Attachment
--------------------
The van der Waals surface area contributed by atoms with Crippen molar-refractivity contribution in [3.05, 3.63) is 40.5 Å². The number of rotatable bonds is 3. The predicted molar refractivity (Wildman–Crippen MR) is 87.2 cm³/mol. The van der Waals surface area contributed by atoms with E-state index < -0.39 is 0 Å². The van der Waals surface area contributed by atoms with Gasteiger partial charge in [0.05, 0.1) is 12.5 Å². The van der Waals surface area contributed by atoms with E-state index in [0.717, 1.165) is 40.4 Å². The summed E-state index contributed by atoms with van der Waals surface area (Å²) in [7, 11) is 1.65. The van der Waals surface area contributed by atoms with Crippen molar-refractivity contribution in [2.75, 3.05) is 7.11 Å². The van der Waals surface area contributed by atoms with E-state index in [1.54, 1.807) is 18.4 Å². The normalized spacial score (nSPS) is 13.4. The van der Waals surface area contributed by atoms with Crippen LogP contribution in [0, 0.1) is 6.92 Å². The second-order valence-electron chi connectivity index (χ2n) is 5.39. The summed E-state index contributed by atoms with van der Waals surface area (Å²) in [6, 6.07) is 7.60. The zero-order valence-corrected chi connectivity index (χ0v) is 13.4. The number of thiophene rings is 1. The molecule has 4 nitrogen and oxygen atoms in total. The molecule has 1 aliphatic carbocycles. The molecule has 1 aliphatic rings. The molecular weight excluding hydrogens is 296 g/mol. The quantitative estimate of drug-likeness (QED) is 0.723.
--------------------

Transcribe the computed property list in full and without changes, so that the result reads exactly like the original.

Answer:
The van der Waals surface area contributed by atoms with Crippen molar-refractivity contribution in [3.05, 3.63) is 40.5 Å². The number of rotatable bonds is 3. The predicted molar refractivity (Wildman–Crippen MR) is 87.2 cm³/mol. The van der Waals surface area contributed by atoms with E-state index < -0.39 is 0 Å². The van der Waals surface area contributed by atoms with Gasteiger partial charge in [0.05, 0.1) is 12.5 Å². The van der Waals surface area contributed by atoms with E-state index in [0.717, 1.165) is 40.4 Å². The summed E-state index contributed by atoms with van der Waals surface area (Å²) in [7, 11) is 1.65. The van der Waals surface area contributed by atoms with Crippen molar-refractivity contribution in [2.75, 3.05) is 7.11 Å². The van der Waals surface area contributed by atoms with E-state index in [1.54, 1.807) is 18.4 Å². The normalized spacial score (nSPS) is 13.4. The van der Waals surface area contributed by atoms with Crippen LogP contribution in [0, 0.1) is 6.92 Å². The second-order valence-electron chi connectivity index (χ2n) is 5.39. The summed E-state index contributed by atoms with van der Waals surface area (Å²) in [6, 6.07) is 7.60. The zero-order valence-corrected chi connectivity index (χ0v) is 13.4. The number of thiophene rings is 1. The molecule has 4 nitrogen and oxygen atoms in total. The molecule has 1 aliphatic carbocycles. The molecule has 1 aliphatic rings. The molecular weight excluding hydrogens is 296 g/mol. The quantitative estimate of drug-likeness (QED) is 0.723.